5. Keep a Cleaning Schedule – Just like the restrooms at the gas station, your calf kitchen should have a cleaning schedule taped to the back of your door. Setting aside a regular time to give your milk mixing station a deep clean is a great practice to keep things tidy and calves healthy. Work to put together an easy cleaning routine that can be completed on a regular basis, then hang this calendar up where it will be easy to see.

Check Your Corn Chopper Now

Now is the time to do corn chopper maintenance, before the crush of harvest. ( Farm Journal, Inc. )

Now is the time to do corn chopper maintenance, giving you time to order new parts if needed.

“To ensure the entire chopper is in good condition, replace nicked knives and the shear bar if the edges are smooth,” Michelle Jones, with the University of Kentucky. “If the rollers are showing signs of wear, replace them.”

Rollers typically have a life span of about 60,000 tons of corn silage, she says. “Irregular wear of the roller teeth can prevent the narrowing of the roller gap, resulting in insufficient damage to the kernel which can lead to reduced starch digestibility for the cow.”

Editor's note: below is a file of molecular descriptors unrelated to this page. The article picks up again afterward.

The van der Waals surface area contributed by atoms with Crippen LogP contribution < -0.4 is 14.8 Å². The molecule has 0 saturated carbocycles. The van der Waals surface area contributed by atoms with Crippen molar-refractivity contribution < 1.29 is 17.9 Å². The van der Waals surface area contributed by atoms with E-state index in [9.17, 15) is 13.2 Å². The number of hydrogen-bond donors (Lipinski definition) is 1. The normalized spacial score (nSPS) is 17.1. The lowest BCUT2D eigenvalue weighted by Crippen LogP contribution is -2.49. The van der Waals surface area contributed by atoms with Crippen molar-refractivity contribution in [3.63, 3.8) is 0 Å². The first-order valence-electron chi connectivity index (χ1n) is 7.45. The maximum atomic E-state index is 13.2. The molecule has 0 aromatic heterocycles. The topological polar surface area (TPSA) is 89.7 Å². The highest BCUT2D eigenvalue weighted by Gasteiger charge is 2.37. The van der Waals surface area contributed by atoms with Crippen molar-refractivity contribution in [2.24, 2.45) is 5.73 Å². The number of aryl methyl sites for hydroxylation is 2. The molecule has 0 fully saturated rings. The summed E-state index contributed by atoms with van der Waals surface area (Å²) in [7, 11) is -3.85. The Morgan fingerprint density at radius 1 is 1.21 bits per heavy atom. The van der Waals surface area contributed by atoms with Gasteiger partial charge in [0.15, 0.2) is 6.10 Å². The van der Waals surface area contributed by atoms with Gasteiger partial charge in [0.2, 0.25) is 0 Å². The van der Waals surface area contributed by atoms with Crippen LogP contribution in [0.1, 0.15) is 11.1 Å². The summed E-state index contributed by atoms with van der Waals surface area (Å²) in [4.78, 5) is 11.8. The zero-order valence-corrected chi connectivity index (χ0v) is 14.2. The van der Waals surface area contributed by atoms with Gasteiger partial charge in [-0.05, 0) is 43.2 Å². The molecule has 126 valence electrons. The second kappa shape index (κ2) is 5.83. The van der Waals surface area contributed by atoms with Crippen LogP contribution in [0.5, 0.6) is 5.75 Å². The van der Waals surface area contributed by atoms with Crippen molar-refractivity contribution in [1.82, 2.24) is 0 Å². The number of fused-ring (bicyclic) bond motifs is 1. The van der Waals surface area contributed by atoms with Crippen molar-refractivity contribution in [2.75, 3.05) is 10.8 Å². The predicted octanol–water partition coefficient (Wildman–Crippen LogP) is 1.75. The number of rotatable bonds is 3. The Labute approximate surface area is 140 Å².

The ideal roller gap is 1 to 2 millimeters, and a quick way to check proper gapping is to use a dime. A dime is 1.2 mm thick. “Place the dime between the rollers and if excessive space is found, the tighten the roller gap,” she says.

Once in the field, you can check if processing is correct by scooping a sample of silage into a 32-ounce cup, explains Donna Amaral-Phillips, a dairy nutritionist with the University of Kentucky. Spread the sample on the ground and count the number of whole or half kernels. If you have less than two whole or half kernels per cup, processing is ideal. Two to four whole or half kernels per sample suggests processing is adequate, but more than 5 whole or half kernels means adjustments to the roller should be done.